Just as a recent cold snap reminded us that spring has not fully begun, this week’s news has been full of reminders that the state finance debates are not quite closed either. Legislators in Louisiana and MontanaFor example, have driven but not completed major tax changes; Leader Washington won almost two great victories for tax justice; Legislators in Nebraska have approved their budget, but have more to discuss than they have the time or money for; and many states are simultaneously celebrating the recently approved federal fiscal aid, waiting for guidance on how to and not to use it.
Important government tax proposals and developments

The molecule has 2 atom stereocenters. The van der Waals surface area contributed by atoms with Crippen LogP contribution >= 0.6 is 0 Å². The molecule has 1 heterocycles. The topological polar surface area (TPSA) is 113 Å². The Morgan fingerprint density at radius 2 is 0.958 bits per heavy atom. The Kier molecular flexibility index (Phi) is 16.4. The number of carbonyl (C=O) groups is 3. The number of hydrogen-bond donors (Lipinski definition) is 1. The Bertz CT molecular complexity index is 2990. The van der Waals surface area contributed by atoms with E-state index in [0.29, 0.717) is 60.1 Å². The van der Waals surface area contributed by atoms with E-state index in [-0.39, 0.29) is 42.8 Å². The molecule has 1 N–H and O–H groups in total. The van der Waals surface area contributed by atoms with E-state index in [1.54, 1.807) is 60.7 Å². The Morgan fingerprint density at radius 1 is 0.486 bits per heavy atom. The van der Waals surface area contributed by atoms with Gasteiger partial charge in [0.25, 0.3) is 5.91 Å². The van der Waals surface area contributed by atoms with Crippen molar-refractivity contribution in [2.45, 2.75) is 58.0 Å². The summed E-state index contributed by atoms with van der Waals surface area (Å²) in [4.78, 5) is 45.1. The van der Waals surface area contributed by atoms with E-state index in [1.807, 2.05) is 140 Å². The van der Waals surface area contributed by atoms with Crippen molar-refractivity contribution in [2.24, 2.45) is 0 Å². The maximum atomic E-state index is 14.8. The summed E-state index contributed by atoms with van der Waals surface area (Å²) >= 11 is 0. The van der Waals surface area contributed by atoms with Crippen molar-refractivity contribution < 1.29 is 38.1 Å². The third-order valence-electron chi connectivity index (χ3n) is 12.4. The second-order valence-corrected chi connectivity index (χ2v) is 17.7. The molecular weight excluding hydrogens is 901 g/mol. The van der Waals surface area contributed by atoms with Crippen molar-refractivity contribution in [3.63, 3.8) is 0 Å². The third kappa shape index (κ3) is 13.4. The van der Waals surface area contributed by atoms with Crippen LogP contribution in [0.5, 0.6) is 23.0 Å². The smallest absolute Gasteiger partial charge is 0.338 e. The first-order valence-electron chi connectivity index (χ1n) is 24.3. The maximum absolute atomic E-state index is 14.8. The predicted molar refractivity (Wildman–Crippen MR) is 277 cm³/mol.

- The ARIZONA The Supreme Court will decide whether Proposal 208 – which added a 3.5 percent surcharge for wealthy taxpayers – is constitutional after Republicans in lawmakers and a group of corporations challenged the voter-approved initiative. Opponents argue that the way the measure bypasses the state’s school spending limit is not legal, while proponents argue that lawmakers can either increase the spending limit or the funds can remain in an account until they can be spent. – MARCO GUZMAN